1 cup heavy cream
1 cup thyme honey (or other strong-flavored honey)
1 tsp. coarse sea salt, plus extra to sprinkle over

Mix the cream, honey, and salt in a heavy-bottomed, deep-sided saucepan. Bring to a boil, then lower the heat (or else the pan will boil over; trust me, I know what I'm talking about here), and cook at a low boil until the mixture reaches 245 - 250°F or the firm ball stage (firm ball is when a tiny bit of the caramel is dropped in cold water it will form a firm, but pliable, ball). Remove the pan of caramels from the heat.

Shaping CaramelsLightly butter a piece of parchment paper, and pour the caramels onto the paper. Lightly sprinkle with salt. I placed boxes of plastic wrap and waxed paper under the parchment paper, and against the edges of the candy, to square up the sides. When the caramels firm up, cut into squares and, if you desire, wrap them in parchment paper.


Peter M said...

Do Alaskans still eat ice cream or is it too cold?

I would need some ice cream for the tarte...nice dessert.

Laurie Constantino said...

Yes we do, and yes, I agree that it would go perfectly with ice cream. But then again, what doesn't?

Cakelaw said...

I know what you are saying about sweets never keeping quiet. I make sweets and take them into work to share - I am guaranteed to only get a small taster rather than being tempted to eat the lot!

Pille said...

So happy you liked the caramels! I quite liked the coffee flavour, so I'll keep adding coffee to these caramels myself, but it's nice to know they're good without, too!

african vanielje said...

Laurie, if that's your story you stick to it girl. And next time just send the caramels to me. I'm sure they'd post well.

Cheryl said...

You may have inspired me to make time to bake this week...

Anonymous said...

I know what you mean about reading food blogs and acting on them. I haven't discerned the difference yet haha.

Laurie Constantino said...

Cakelaw, taking them to work is an excellent approach, if your sweets are as chatty as mine!

Pille, I don't doubt they are great with the espresso; thanks again for the inspiration.

Inge, excellent idea!

Cheryl, if you feel like baking, that Tarte Tatin is an excellent way to go -- very easy, and oh so good.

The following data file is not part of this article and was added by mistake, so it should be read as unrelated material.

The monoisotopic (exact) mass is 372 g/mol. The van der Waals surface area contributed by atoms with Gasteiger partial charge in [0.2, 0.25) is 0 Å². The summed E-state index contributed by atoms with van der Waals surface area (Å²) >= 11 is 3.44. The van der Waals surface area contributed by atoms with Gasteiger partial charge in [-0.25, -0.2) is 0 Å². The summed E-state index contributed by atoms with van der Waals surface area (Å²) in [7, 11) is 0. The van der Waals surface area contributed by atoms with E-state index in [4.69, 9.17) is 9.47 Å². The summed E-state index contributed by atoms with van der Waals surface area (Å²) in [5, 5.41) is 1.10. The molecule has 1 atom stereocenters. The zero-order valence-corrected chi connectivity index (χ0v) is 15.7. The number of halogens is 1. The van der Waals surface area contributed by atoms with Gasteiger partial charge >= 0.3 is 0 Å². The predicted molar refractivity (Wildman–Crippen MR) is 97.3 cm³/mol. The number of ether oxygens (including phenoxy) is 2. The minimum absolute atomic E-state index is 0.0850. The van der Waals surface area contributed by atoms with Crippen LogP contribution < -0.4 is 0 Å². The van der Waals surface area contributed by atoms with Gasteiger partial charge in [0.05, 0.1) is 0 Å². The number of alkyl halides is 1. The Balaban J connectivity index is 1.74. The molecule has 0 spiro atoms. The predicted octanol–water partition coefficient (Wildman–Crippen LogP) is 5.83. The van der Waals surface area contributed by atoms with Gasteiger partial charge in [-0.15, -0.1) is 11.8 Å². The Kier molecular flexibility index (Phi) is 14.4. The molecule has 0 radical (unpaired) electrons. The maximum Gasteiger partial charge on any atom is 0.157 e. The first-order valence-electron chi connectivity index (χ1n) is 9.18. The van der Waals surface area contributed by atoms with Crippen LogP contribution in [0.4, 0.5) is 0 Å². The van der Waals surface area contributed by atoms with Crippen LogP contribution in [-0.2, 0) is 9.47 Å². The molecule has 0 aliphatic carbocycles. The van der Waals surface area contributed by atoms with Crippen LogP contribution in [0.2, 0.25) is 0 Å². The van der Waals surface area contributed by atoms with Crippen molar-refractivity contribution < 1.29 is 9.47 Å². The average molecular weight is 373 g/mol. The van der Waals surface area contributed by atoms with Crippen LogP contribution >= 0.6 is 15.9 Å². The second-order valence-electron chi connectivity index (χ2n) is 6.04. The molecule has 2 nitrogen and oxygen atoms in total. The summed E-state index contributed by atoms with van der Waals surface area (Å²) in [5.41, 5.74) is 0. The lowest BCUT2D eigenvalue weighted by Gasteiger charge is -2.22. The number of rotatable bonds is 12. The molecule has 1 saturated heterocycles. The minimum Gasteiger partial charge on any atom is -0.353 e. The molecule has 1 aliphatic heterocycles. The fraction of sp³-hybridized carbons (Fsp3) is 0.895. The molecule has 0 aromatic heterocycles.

Maryanne, it would all be easier had I been born with a little self-control! Not one of my gifts tho.

Thistlemoon said...

Those both sound great! I don't make sweets that much either. I like to have one serving of something, but I try to limit myself. So if I make a whole big cake, or tart or candy , etc it has to be for a gathering of people so I don't have to be tempted to eatit all!

David T. Macknet said...

You should try making the caramels with coffee - really. They're something else!

Laurie Constantino said...

jenndz-Yep, that is the best way to prevent overindulgence, plus you get the joy of spending time with friends.

davimack-I believe you, I really do and someday will take your advice. But you should also try them with just honey and cream -- it's a great way to showcase deep-flavored honeys. Thanks for stopping by!

test it comm said...

Nice looking tatin! The salted honey caramels sound interesting.

Anonymous said...

We must be related - sweet things and chocolate talk to me to. Love your recipes; the photos look so scrumptious.

Laurie Constantino said...

Kevin, thanks, they were really really good -- I didn't want to give them away, but I had to!

vegeyum, I'm glad someone understands how loud those sugar-filled treats can be! Thank you for the kind words about the blog!

ThreeTastes said...

I believe you, Laurie — I do the same thing! My rule of thumb — never bake sweets on a Friday. : P
I'm going to have to try those caramels using manuka honey, though . . .